S. TEDDY DARMAWAN, Ink on My Face #4252, 2014, ink on paper, 152 × 90 cm. Courtesy Sin Sin Fine Art, Hong Kong. 

S. Teddy Darmawan: A Tribute

Sin Sin Fine Art
Hong Kong Indonesia

Indonesian artist Stevanus Teddy Darmawan (1970–2016), or S. Teddy D as he was better known, is fondly remembered for his energetic art practice which extended to a variety of media including drawings, paintings, sculpture, installation and performance art. Entrenched in humor and satire, Teddy’s work incites inquisitiveness and aims to generate greater dialogue surrounding deep-rooted social and historical issues of his home country.

Born in 1970 in Padang, West Sumatra, Teddy began his art studies at the Indonesia School of Arts, Surakarta, in 1992, and continued at the Indonesia Institute of the Arts in Yogyakarta, where he quickly became a prominent figure in the local art community. Teddy’s passionate personality and expressive art led him to establish an international presence with exhibitions from Singapore, Japan and South Korea to Hong Kong, Australia, France and Germany, where he was an artist-in-residence at the Ludwig Art Forum in Aachen in 2000. This was followed by another residency, at the Australian National University, Canberra in 2011.

At Hong Kong’s Sin Sin Fine Art, gallerist, artist and entrepreneur Sin Sin Man has mounted an intimate memorial exhibition to pay tribute to Teddy—a long-time artist of the gallery and a personal friend—who had sadly passed away in May after a long battle with cancer. A selection of ten works hung cozily around the space, with three of his more recent works displayed near the entrance. Let’s Peace Free (2016), a bronze sculpture of a man holding a dove in each hand, one of which appears ready to take flight, may be easily overlooked due to its petite size. A strong advocate for peace, Teddy’s symbolic use of doves enforced his unwavering belief in diplomacy in hopes of a better world—one of love and harmony, and away from the violence and power struggles plaguing many countries including Indonesia.

In the main space, Ink on My Face #4252 (2014), an ink-on-paper self-portrait, exuded energy in its splotchy strokes, which serve as a reminder that people are not one-dimensional, but rather made up of a multitude of selves. On nearby walls are a series of mixed-media installations, which were originally exhibited as part of “Sandiwara,” the artist’s 2010 solo show dedicated to his mentor, the late Indonesian thinker and poet, WS Rendra (1935–2009), who inspired the political activism that are characteristic of Teddy’s artworks. The individual works appear like they form a theatre stage, with a backdrop image and miniature objects as props atop a protruding canvas. This layout is reminiscent of Rendra, who embarked on numerous theatrical projects during his lifetime.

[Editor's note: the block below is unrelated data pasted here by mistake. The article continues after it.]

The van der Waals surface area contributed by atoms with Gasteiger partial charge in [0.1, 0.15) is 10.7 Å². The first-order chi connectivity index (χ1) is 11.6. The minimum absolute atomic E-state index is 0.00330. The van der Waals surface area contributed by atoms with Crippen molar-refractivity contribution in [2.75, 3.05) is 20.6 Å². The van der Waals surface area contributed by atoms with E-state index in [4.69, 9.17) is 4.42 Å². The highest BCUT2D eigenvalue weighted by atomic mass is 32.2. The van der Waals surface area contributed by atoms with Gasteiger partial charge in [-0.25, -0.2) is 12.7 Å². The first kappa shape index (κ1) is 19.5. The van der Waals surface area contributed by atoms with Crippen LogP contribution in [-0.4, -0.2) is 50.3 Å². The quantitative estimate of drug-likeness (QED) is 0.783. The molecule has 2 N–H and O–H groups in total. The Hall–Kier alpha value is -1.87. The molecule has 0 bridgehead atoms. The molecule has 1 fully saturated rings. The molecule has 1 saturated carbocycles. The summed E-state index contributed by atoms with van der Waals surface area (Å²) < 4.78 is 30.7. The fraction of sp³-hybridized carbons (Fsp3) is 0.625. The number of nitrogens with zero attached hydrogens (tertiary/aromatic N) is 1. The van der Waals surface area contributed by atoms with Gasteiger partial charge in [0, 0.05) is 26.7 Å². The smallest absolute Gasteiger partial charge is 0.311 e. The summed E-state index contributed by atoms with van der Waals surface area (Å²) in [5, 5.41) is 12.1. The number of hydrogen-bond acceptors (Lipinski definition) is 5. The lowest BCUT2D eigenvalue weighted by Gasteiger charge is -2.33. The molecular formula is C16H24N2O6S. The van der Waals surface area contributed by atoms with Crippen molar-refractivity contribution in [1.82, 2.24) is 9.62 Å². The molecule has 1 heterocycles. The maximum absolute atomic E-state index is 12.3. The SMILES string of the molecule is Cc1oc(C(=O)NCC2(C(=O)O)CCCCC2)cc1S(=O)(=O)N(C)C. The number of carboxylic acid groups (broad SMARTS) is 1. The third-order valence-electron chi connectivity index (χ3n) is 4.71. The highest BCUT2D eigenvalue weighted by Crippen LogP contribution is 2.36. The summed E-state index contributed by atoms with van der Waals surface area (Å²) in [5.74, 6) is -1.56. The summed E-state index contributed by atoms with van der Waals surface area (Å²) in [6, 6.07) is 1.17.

S.TEDDY DARMAWAN, Midnight Act #2, 2010, mixed media, 80 × 100 × 20 cm.  Courtesy Sin Sin Fine Art, Hong Kong. 

In the backdrop of The Messenger (2010) a raven stares afar, symbolizing a mediation between the living and the dead, while a strand of light bulbs and a megaphone tower sit as props in the foreground, representing the amplification of knowledge and thought. A black-and-white checkered pattern overlap a face in The Superior (2010), a metaphor for the moral dichotomy between good and evil, while in front, objects consisting of stacked wooden tables and collapsing chairs criticize the incompetence of authority. Where Your Spontaneity (2010) presents a profile of Teddy’s face, lying horizontally in a sickly red color with paint running down the side of his face like tears. Blank eyes and parted lips stare unseeing into the darkness that surrounds the image. Meanwhile, in front, curled red fists arranged as props underneath a wooden table represent the struggle and oppression that Indonesians have experienced under colonialization and the Suharto regime (1969–1998). A wooden rocking horse with dual heads mirror the dichotomy of The Superior.

The aura of Teddy’s work starts to lighten in Midnight Act #2 (2010), which presents a brighter interpretation of Vincent van Gogh’s Starry Night (1889). Framed in bright yellow outlines with the words “Dear Theo” scrawled across the landscape in cursive, the painting references van Gogh’s younger brother. Adding to the scene is a lone swinging chair and a telephone, which sits on top of a bed, and to one side a yellow skull represents memento mori, a Latin expression for an object reminding one of their own mortality. A painting of a brick wall broken up by two profiles of faces, possibly Teddy’s own, is filled in with light blue skies and serves as a backdrop to an aluminum tree of life, presenting a hopeful image in Planting Seeds in the Sky #2 (2010).

The selected artworks display an interpretative narrative of his soulful journey battling illness and ultimately finding peace. An intimately visual memoir, the exhibition captures the essence of who S. Teddy D was as a man and an artist, and, although he is no longer with us, he leaves behind a legacy and a reminder of his passion and commitment to life.

S.TEDDY DARMAWAN, Where Your Spontaneity, 2010, mixed media, 80 × 100 × 20 cm. Courtesy Sin Sin Fine Art, Hong Kong. 

“S. Teddy Darmawan: A Tribute” is currently on view at Sin Sin Fine Art, Hong Kong, until July 18, 2016.